- Salary structure – bonuses, commission
- Achievement Awards
- Lunches, parties, events
How to positively manage your workforce without demotivating staff
1. Understand that the personal success of your staff and the success of your business are not conflicting pursuits.
The impossible pursuit of ‘work-life’ balance is only impossible when businesses create a culture that defines success as taking away from one’s personal life to reach goals for the business. Such a business is not only doing a disservice to its staff, but to itself.
2. Compensate to retain talent
People work for a living, and if their compensation is inadequate their performance will be hindered by their perceived unfairness of their situation. Show your staff they are valued by paying them slightly above market rate and you will avoid salary becoming a point of distraction or resentment, costing you their full attention and commitment.
After this point, remuneration (extrinsic motivation) should move to the background and avoid interfering with intrinsic motivation as best as possible. This may cost a little more upfront, but the investment will be repaid many times over in productivity and improved retention.
3. Use rewards and recognition the right way
Equally, rewards and recognition can be an important part of providing staff with positive feedback to fuel motivation. To ensure you effectively motivate staff, praise and rewards should be non-routine, given unexpectedly after great work, and should focus on the strategy and effort rather than the outcome or result. Ensure that these do not become predictable and thus expected, and that you are not unintentionally encouraging the wrong type of behaviour or motivation in future.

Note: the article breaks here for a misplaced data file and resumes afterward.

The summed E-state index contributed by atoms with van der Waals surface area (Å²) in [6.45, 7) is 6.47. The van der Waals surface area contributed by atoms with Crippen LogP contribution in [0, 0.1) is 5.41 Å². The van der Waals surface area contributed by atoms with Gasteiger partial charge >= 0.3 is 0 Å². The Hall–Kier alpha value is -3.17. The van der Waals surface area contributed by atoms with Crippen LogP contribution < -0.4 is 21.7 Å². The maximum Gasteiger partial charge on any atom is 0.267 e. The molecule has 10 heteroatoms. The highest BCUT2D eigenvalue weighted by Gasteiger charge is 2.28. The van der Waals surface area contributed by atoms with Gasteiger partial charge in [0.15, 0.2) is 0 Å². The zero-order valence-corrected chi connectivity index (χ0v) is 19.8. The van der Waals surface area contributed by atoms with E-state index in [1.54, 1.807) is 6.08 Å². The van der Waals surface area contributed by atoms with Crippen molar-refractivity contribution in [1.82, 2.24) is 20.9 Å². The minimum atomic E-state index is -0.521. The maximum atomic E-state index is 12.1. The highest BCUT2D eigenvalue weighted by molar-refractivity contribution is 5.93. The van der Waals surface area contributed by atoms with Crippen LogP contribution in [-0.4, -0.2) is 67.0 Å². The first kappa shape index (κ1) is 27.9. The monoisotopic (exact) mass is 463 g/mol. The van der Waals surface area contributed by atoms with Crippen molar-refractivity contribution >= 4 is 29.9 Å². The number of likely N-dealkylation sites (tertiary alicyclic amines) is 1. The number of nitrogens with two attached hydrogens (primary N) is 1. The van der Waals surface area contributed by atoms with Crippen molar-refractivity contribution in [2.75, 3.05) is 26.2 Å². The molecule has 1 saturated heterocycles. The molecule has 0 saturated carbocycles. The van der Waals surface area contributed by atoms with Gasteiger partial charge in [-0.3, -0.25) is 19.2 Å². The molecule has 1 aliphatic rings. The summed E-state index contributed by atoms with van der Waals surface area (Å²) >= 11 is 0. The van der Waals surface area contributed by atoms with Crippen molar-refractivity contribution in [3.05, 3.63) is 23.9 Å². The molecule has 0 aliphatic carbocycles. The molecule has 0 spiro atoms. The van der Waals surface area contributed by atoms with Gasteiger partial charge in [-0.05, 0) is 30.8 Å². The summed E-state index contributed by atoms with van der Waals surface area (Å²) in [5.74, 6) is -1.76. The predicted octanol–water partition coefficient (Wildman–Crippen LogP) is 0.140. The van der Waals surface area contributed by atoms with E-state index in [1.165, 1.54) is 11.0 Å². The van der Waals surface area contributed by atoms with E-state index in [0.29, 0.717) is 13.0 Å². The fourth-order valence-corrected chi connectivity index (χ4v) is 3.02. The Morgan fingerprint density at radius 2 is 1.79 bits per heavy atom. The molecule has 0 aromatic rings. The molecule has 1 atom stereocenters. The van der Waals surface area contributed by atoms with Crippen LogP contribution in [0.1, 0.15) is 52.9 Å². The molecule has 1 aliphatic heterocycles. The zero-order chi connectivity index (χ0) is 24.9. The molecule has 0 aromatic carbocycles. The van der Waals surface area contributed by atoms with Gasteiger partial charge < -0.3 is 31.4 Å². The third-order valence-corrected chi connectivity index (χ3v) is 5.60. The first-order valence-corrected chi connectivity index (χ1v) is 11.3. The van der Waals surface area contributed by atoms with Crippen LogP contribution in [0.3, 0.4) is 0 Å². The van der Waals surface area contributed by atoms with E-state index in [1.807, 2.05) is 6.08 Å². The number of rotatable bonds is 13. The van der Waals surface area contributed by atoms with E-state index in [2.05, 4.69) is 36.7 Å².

4. Let go of controlling productivity measures that are not related to success
Hours worked, reports produced, calls made, leads generated. These measures all create a perceived sense of productivity – like you are getting your money’s worth out of your staff. It’s highly unlikely that any of these activities more than loosely correlate to the long-term success of your business though. They fill the day and create a reason to be present from 8:30-5:30 at the cost of motivation and real results.
This sense of control and measurability is the very thing holding your business back, but it is a very difficult thing for leaders to give up. Such change must come from the top-down.
Providing intrinsic motivation requires relinquishing control and trusting employees’ innate desire to self-motivate.
5. Promote staff based on results and their capacity to thrive at the next level, not based on ‘presenteeism’, tenure, or next-in-line measures.
Working the longest hours, having 10 years in the job and / or being a technical genius does not provide one with the resources to be a successful and effective manager of people, yet too often these are the criteria that result in promotions. Promoting staff on these kinds of criteria sets your business up for significant staff motivation and retention issues. A fully effective workforce MUST be able to connect well and trust their manager. Likewise, a good manager must have the social skills to empathise, mentor and motivate a team.
As the saying goes, people join a company, but leave a manager.